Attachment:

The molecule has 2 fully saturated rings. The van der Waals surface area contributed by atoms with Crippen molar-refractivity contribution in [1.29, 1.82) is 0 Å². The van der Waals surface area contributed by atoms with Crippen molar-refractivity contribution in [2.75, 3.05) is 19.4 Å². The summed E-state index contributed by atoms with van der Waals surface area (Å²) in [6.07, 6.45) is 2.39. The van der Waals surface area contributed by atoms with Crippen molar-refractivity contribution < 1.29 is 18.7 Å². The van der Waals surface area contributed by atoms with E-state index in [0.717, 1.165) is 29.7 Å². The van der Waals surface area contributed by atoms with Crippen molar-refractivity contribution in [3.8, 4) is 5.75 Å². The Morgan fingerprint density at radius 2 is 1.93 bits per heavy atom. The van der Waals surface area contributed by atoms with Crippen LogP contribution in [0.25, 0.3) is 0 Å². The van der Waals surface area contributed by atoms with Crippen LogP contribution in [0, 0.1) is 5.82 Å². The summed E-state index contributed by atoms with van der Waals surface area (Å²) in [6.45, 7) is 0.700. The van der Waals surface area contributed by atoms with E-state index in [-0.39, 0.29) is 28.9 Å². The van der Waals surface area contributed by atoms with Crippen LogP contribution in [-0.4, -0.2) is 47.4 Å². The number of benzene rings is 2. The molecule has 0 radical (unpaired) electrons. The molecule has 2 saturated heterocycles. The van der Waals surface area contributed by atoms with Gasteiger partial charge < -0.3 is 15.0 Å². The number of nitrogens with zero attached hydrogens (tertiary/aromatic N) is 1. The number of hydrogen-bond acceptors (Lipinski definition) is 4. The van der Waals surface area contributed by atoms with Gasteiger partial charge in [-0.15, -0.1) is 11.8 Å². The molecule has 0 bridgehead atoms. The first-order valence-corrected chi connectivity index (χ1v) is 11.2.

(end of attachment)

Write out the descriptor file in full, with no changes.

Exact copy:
The molecule has 2 fully saturated rings. The van der Waals surface area contributed by atoms with Crippen molar-refractivity contribution in [1.29, 1.82) is 0 Å². The van der Waals surface area contributed by atoms with Crippen molar-refractivity contribution in [2.75, 3.05) is 19.4 Å². The summed E-state index contributed by atoms with van der Waals surface area (Å²) in [6.07, 6.45) is 2.39. The van der Waals surface area contributed by atoms with Crippen molar-refractivity contribution < 1.29 is 18.7 Å². The van der Waals surface area contributed by atoms with E-state index in [0.717, 1.165) is 29.7 Å². The van der Waals surface area contributed by atoms with Crippen molar-refractivity contribution in [3.8, 4) is 5.75 Å². The Morgan fingerprint density at radius 2 is 1.93 bits per heavy atom. The van der Waals surface area contributed by atoms with Crippen LogP contribution in [0.25, 0.3) is 0 Å². The van der Waals surface area contributed by atoms with Crippen LogP contribution in [0, 0.1) is 5.82 Å². The summed E-state index contributed by atoms with van der Waals surface area (Å²) in [6.45, 7) is 0.700. The van der Waals surface area contributed by atoms with E-state index in [-0.39, 0.29) is 28.9 Å². The van der Waals surface area contributed by atoms with Crippen LogP contribution in [-0.4, -0.2) is 47.4 Å². The number of benzene rings is 2. The molecule has 0 radical (unpaired) electrons. The molecule has 2 saturated heterocycles. The van der Waals surface area contributed by atoms with Gasteiger partial charge < -0.3 is 15.0 Å². The number of nitrogens with zero attached hydrogens (tertiary/aromatic N) is 1. The number of hydrogen-bond acceptors (Lipinski definition) is 4. The van der Waals surface area contributed by atoms with Gasteiger partial charge in [-0.15, -0.1) is 11.8 Å². The molecule has 0 bridgehead atoms. The first-order valence-corrected chi connectivity index (χ1v) is 11.2.